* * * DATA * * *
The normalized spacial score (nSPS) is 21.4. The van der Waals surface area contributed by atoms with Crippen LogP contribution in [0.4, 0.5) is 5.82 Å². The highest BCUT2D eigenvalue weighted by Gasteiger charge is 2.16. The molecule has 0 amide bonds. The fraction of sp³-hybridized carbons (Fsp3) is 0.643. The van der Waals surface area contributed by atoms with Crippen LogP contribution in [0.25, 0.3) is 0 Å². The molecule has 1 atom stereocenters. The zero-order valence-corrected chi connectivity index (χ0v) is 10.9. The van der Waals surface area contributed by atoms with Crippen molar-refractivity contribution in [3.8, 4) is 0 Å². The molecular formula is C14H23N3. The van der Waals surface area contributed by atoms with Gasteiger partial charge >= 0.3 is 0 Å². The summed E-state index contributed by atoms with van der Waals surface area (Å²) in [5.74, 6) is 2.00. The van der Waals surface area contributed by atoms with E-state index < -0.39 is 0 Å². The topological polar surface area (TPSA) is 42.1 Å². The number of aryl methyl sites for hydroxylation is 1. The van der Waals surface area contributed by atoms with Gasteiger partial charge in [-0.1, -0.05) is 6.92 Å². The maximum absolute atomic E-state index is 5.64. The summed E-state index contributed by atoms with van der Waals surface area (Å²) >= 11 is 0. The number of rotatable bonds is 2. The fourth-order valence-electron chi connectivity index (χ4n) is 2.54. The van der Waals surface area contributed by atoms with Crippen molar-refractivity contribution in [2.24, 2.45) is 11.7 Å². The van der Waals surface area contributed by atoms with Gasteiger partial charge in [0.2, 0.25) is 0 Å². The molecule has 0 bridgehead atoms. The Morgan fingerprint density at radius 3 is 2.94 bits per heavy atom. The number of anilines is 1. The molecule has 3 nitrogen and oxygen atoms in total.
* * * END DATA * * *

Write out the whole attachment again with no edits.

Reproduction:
The normalized spacial score (nSPS) is 21.4. The van der Waals surface area contributed by atoms with Crippen LogP contribution in [0.4, 0.5) is 5.82 Å². The highest BCUT2D eigenvalue weighted by Gasteiger charge is 2.16. The molecule has 0 amide bonds. The fraction of sp³-hybridized carbons (Fsp3) is 0.643. The van der Waals surface area contributed by atoms with Crippen LogP contribution in [0.25, 0.3) is 0 Å². The molecule has 1 atom stereocenters. The zero-order valence-corrected chi connectivity index (χ0v) is 10.9. The van der Waals surface area contributed by atoms with Crippen molar-refractivity contribution in [3.8, 4) is 0 Å². The molecular formula is C14H23N3. The van der Waals surface area contributed by atoms with Gasteiger partial charge >= 0.3 is 0 Å². The summed E-state index contributed by atoms with van der Waals surface area (Å²) in [5.74, 6) is 2.00. The van der Waals surface area contributed by atoms with E-state index < -0.39 is 0 Å². The topological polar surface area (TPSA) is 42.1 Å². The number of aryl methyl sites for hydroxylation is 1. The van der Waals surface area contributed by atoms with Gasteiger partial charge in [-0.1, -0.05) is 6.92 Å². The maximum absolute atomic E-state index is 5.64. The summed E-state index contributed by atoms with van der Waals surface area (Å²) >= 11 is 0. The number of rotatable bonds is 2. The fourth-order valence-electron chi connectivity index (χ4n) is 2.54. The van der Waals surface area contributed by atoms with Crippen molar-refractivity contribution in [2.24, 2.45) is 11.7 Å². The van der Waals surface area contributed by atoms with Gasteiger partial charge in [0.2, 0.25) is 0 Å². The molecule has 0 bridgehead atoms. The Morgan fingerprint density at radius 3 is 2.94 bits per heavy atom. The number of anilines is 1. The molecule has 3 nitrogen and oxygen atoms in total.